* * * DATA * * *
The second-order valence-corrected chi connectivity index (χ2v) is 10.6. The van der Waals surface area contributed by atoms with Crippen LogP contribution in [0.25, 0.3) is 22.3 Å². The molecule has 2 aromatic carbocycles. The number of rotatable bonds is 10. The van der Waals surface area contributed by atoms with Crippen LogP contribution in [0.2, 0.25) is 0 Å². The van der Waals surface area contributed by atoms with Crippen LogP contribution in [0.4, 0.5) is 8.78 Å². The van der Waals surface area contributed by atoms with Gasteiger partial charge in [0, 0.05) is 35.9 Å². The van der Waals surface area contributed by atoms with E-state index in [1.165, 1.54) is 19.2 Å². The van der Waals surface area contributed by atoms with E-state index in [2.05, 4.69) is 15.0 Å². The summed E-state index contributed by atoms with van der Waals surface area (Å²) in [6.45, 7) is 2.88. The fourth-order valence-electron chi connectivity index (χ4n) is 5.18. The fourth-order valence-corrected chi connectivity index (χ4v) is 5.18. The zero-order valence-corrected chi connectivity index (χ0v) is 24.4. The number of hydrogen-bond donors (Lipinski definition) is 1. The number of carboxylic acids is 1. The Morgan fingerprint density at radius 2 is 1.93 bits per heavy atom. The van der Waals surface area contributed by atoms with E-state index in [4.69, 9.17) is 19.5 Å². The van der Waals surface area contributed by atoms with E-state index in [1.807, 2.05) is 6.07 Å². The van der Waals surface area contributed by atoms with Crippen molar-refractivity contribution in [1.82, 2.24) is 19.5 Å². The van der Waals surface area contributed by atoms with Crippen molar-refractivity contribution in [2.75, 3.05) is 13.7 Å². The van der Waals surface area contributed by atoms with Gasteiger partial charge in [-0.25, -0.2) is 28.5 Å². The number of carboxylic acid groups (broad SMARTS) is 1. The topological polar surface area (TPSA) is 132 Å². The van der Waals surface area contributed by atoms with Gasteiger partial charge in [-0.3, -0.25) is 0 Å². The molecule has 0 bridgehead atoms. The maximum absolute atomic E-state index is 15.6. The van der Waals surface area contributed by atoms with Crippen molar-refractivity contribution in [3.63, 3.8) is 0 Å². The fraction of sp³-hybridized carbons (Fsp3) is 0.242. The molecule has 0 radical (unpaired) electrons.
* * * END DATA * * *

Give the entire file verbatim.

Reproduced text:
The second-order valence-corrected chi connectivity index (χ2v) is 10.6. The van der Waals surface area contributed by atoms with Crippen LogP contribution in [0.25, 0.3) is 22.3 Å². The molecule has 2 aromatic carbocycles. The number of rotatable bonds is 10. The van der Waals surface area contributed by atoms with Crippen LogP contribution in [0.2, 0.25) is 0 Å². The van der Waals surface area contributed by atoms with Crippen LogP contribution in [0.4, 0.5) is 8.78 Å². The van der Waals surface area contributed by atoms with Gasteiger partial charge in [0, 0.05) is 35.9 Å². The van der Waals surface area contributed by atoms with E-state index in [1.165, 1.54) is 19.2 Å². The van der Waals surface area contributed by atoms with E-state index in [2.05, 4.69) is 15.0 Å². The summed E-state index contributed by atoms with van der Waals surface area (Å²) in [6.45, 7) is 2.88. The fourth-order valence-electron chi connectivity index (χ4n) is 5.18. The fourth-order valence-corrected chi connectivity index (χ4v) is 5.18. The zero-order valence-corrected chi connectivity index (χ0v) is 24.4. The number of hydrogen-bond donors (Lipinski definition) is 1. The number of carboxylic acids is 1. The Morgan fingerprint density at radius 2 is 1.93 bits per heavy atom. The van der Waals surface area contributed by atoms with E-state index in [4.69, 9.17) is 19.5 Å². The van der Waals surface area contributed by atoms with E-state index in [1.807, 2.05) is 6.07 Å². The van der Waals surface area contributed by atoms with Crippen molar-refractivity contribution in [1.82, 2.24) is 19.5 Å². The van der Waals surface area contributed by atoms with Crippen molar-refractivity contribution in [2.75, 3.05) is 13.7 Å². The van der Waals surface area contributed by atoms with Gasteiger partial charge in [-0.25, -0.2) is 28.5 Å². The number of carboxylic acid groups (broad SMARTS) is 1. The topological polar surface area (TPSA) is 132 Å². The van der Waals surface area contributed by atoms with Gasteiger partial charge in [-0.3, -0.25) is 0 Å². The molecule has 0 bridgehead atoms. The maximum absolute atomic E-state index is 15.6. The van der Waals surface area contributed by atoms with Crippen molar-refractivity contribution in [3.63, 3.8) is 0 Å². The fraction of sp³-hybridized carbons (Fsp3) is 0.242. The molecule has 0 radical (unpaired) electrons.